To get your business off to a good start, it’s important to understand the major costs involved, and factor in all your start-up costs.
Start-up costs are one-off expenses required to set up your business and get it running. Different businesses will have different starting costs. These may include materials and equipment, logo design or website development.
How much money will I need to start my business?
Every business is different! To get an estimate, try answering the following three questions.
1. What are your major expenses?
Before you start your business, do some research on your business area or industry. Find information on your market, customers and production costs.
- Good research will help you work out the major expenses involved in running your business, such as materials, utilities (such as gas or electricity) or marketing (website, brochure, etc). Research will also help you plan your start-up costs – the amount of money you need to get your business up and running. You’ll also have a better idea of whether your product or service will be profitable.
- Until you start your business, it can be hard to know all of the expenses involved. Maybe talk to other people in similar businesses to get an idea of costs.
2. What are your start-up costs?
Start-up costs can be divided into:
- One-off costs – e.g. paying for a business logo or a permit
- Equipment – e.g. a computer, sewing machine or colour printer
- Money to run your business until you start to turn a profit , e.g. to buy stock, or pay market fees.
Some of the most common start-up costs for new small businesses are listed below. Work out which ones apply to your business.
Permits and licences
You may need to pay for licences, permits or insurance for your business, such as:
- vehicle registration
- licences; e.g., a liquor licence or council permits
- Food Handling or Responsible Service of Alcohol (RSA) certificates
- Insurance; e.g. public liability and contents insurance.
Marketing can help customers find your business, so think about including money for marketing in your set-up costs. Marketing expenses might include:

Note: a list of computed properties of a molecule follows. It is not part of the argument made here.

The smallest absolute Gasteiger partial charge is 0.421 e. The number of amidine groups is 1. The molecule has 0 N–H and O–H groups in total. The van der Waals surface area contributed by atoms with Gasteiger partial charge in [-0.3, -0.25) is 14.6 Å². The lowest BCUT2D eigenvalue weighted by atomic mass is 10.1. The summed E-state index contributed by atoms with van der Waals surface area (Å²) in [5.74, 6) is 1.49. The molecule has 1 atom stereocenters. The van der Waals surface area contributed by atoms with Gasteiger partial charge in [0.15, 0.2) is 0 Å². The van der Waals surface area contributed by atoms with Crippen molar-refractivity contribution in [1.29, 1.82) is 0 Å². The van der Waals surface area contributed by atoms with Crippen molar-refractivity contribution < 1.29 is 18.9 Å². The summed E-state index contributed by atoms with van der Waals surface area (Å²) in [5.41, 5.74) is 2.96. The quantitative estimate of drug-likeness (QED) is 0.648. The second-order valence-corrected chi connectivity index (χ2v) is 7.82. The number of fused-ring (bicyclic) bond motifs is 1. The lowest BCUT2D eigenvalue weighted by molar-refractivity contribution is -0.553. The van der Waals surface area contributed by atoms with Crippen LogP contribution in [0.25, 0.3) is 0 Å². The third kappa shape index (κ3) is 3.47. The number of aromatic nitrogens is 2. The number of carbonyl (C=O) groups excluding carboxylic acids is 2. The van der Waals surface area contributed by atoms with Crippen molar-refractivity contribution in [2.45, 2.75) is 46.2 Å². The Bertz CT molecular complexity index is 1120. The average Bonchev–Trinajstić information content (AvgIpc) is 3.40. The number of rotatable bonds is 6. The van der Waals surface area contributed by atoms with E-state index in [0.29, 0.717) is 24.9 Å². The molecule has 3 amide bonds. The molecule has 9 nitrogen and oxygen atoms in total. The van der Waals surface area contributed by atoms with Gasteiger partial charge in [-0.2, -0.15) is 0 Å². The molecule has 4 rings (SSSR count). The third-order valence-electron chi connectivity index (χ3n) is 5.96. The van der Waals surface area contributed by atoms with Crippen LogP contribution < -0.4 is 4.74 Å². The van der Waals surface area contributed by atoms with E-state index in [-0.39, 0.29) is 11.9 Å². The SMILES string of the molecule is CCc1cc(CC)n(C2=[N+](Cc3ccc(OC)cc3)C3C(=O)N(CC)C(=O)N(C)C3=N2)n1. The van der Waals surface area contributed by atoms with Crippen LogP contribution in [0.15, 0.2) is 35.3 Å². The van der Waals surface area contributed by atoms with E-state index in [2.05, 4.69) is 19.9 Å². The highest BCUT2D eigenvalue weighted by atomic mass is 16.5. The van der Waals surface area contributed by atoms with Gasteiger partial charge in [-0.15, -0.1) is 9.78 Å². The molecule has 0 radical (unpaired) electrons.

- graphic design (e.g. a business logo; flyer)
- advertising (print, online)
- setting up a website (design, web hosting, etc.)
Professional service fees
You might need to pay for professional services when setting up your business, such as
- legal advice
- bookkeeping, accounting or financial advice
- banking costs or loan fees
- internet and phone set-up
3. Have you allowed for a period of running costs?
New businesses can take time to make a profit. Allow for this by adding a period of your running costs into your start-up costs.
Business running costs can include:
- rent or lease
- utilities (e.g. water, electricity) and phone/internet
- buying stock
Get help in person
Attend a workshop
Business Victoria’s Starting Your Business Right workshop looks at the process of starting a business, and how to get set up properly. You’ll also get information about business resources and free mentoring.
Visit Business Victoria’s website
This article is adapted from the Business Victoria guide Calculate Your Costs to Start a Business, which contains links to further information.
The Australian Tax Office (ATO) has further information and a handy costing sheet to help you calculate your start-up costs.